“Wait!” I called out, but D was already too far ahead, disappearing in the line of people and baskets and carts. I was about to chase after her, but I remembered that I still had the basket.

Or did she leave me with it?

Oh darn was right.

The line moved along, and it was my turn to start unloading stuff onto the checkout counter. D’s snacks began to overtake the rest of the counter, as the conveyor belt rolled out other people’s groceries. Then, as the counter started spilling out snacks to the other side, the counter was still full of snacks, and there was still more to go.


A lot of snacks, a lot of money, and D hadn’t come back yet. The van was a few blocks away, and If she was retracing her steps…

Was she going to go back to the basketball court? To EZ and Krown? Was she reckless enough to show her face around there again, and so soon?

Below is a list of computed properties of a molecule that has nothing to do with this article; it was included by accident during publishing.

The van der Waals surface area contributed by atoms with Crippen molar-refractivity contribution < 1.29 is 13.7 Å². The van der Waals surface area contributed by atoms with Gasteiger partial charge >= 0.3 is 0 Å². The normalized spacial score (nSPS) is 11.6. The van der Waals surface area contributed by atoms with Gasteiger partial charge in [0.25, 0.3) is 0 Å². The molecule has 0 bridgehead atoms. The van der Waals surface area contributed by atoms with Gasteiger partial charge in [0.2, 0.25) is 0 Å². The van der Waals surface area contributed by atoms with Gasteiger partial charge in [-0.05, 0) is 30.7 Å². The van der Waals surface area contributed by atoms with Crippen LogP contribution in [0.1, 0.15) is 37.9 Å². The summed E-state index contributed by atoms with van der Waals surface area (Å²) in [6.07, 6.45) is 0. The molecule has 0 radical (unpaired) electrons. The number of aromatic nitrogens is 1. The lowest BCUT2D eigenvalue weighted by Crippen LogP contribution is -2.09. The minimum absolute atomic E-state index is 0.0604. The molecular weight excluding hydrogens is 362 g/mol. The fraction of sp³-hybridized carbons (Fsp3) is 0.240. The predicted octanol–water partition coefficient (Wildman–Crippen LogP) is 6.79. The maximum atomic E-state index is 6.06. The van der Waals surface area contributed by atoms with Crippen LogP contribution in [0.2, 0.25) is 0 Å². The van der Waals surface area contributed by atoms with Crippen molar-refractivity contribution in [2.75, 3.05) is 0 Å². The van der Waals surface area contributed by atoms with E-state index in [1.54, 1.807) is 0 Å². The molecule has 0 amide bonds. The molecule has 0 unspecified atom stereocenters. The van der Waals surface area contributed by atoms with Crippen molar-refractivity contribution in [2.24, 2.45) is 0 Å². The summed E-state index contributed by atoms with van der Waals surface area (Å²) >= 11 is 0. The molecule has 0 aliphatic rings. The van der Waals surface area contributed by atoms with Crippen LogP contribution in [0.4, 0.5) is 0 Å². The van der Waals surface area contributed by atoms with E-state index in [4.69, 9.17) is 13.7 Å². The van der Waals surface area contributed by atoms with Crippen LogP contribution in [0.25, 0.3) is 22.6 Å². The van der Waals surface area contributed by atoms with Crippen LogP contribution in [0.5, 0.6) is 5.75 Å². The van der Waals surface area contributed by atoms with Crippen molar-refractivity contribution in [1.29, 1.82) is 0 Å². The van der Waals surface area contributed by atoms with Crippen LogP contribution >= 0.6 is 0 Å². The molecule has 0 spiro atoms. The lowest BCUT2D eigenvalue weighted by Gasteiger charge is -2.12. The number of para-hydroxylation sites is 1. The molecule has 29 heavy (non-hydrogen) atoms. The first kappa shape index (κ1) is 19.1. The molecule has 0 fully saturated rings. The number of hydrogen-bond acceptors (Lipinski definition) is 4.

I knew what the answer was, and my stomach churned.

A boy, a teen looking a year or two older, worked the cash register, scanning the boxes and bags, his expression changing from flat to surprised to concerned at all the food coming his way.

“That’s a lot of snacks,” he commented, glancing at me.

“Girl’s gotta eat,” I said.

“You having a party or something?”

“Uh, it’s something,” I answered.

“Oh, if it was a party, I would have asked what’s up.”

I tilted my head one way. “What’s up?”

“You know, have me and some pals roll up to your crib, maybe we can do a little something.”

I tilted my head the other way. “A little something what?”

The boy set his jaw straight, but he didn’t respond, focusing on scanning all the food.

He was almost done, and D wasn’t back yet, and I didn’t have enough cash to pay for all of this.